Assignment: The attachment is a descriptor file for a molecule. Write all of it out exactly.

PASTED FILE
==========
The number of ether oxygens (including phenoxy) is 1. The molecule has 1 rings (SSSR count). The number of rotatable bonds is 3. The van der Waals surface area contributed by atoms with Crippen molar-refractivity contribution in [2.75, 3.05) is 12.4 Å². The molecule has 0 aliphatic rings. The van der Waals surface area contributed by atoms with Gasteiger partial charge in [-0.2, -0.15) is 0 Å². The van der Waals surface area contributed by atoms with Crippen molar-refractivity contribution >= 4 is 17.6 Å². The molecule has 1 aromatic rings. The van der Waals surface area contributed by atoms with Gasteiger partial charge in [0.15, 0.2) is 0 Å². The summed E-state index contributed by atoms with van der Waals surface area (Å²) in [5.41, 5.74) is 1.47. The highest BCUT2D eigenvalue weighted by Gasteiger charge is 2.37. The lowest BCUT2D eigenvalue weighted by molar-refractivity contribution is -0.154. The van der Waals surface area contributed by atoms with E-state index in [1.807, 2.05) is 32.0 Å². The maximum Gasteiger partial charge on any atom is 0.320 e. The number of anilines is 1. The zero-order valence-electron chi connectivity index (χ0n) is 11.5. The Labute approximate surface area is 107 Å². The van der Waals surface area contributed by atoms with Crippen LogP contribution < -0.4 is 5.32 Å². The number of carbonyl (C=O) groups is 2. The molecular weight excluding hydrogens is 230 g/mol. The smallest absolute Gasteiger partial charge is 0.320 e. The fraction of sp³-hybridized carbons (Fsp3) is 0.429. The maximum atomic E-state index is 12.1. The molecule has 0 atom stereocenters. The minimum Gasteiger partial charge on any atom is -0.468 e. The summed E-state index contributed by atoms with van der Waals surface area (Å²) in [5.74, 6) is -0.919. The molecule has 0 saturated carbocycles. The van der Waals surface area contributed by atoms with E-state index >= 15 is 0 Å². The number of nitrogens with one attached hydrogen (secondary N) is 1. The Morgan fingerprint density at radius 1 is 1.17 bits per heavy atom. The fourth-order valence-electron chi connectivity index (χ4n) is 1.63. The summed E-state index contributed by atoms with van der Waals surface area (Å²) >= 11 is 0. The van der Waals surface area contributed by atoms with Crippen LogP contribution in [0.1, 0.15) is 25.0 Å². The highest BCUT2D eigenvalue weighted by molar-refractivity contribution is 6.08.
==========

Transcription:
The number of ether oxygens (including phenoxy) is 1. The molecule has 1 rings (SSSR count). The number of rotatable bonds is 3. The van der Waals surface area contributed by atoms with Crippen molar-refractivity contribution in [2.75, 3.05) is 12.4 Å². The molecule has 0 aliphatic rings. The van der Waals surface area contributed by atoms with Gasteiger partial charge in [-0.2, -0.15) is 0 Å². The van der Waals surface area contributed by atoms with Crippen molar-refractivity contribution >= 4 is 17.6 Å². The molecule has 1 aromatic rings. The van der Waals surface area contributed by atoms with Gasteiger partial charge in [0.15, 0.2) is 0 Å². The summed E-state index contributed by atoms with van der Waals surface area (Å²) in [5.41, 5.74) is 1.47. The highest BCUT2D eigenvalue weighted by Gasteiger charge is 2.37. The lowest BCUT2D eigenvalue weighted by molar-refractivity contribution is -0.154. The van der Waals surface area contributed by atoms with E-state index in [1.807, 2.05) is 32.0 Å². The maximum Gasteiger partial charge on any atom is 0.320 e. The number of anilines is 1. The zero-order valence-electron chi connectivity index (χ0n) is 11.5. The Labute approximate surface area is 107 Å². The van der Waals surface area contributed by atoms with Crippen LogP contribution < -0.4 is 5.32 Å². The number of carbonyl (C=O) groups is 2. The molecular weight excluding hydrogens is 230 g/mol. The smallest absolute Gasteiger partial charge is 0.320 e. The fraction of sp³-hybridized carbons (Fsp3) is 0.429. The maximum atomic E-state index is 12.1. The molecule has 0 atom stereocenters. The minimum Gasteiger partial charge on any atom is -0.468 e. The summed E-state index contributed by atoms with van der Waals surface area (Å²) in [5.74, 6) is -0.919. The molecule has 0 saturated carbocycles. The van der Waals surface area contributed by atoms with E-state index >= 15 is 0 Å². The number of nitrogens with one attached hydrogen (secondary N) is 1. The Morgan fingerprint density at radius 1 is 1.17 bits per heavy atom. The fourth-order valence-electron chi connectivity index (χ4n) is 1.63. The summed E-state index contributed by atoms with van der Waals surface area (Å²) >= 11 is 0. The van der Waals surface area contributed by atoms with Crippen LogP contribution in [0.1, 0.15) is 25.0 Å². The highest BCUT2D eigenvalue weighted by molar-refractivity contribution is 6.08.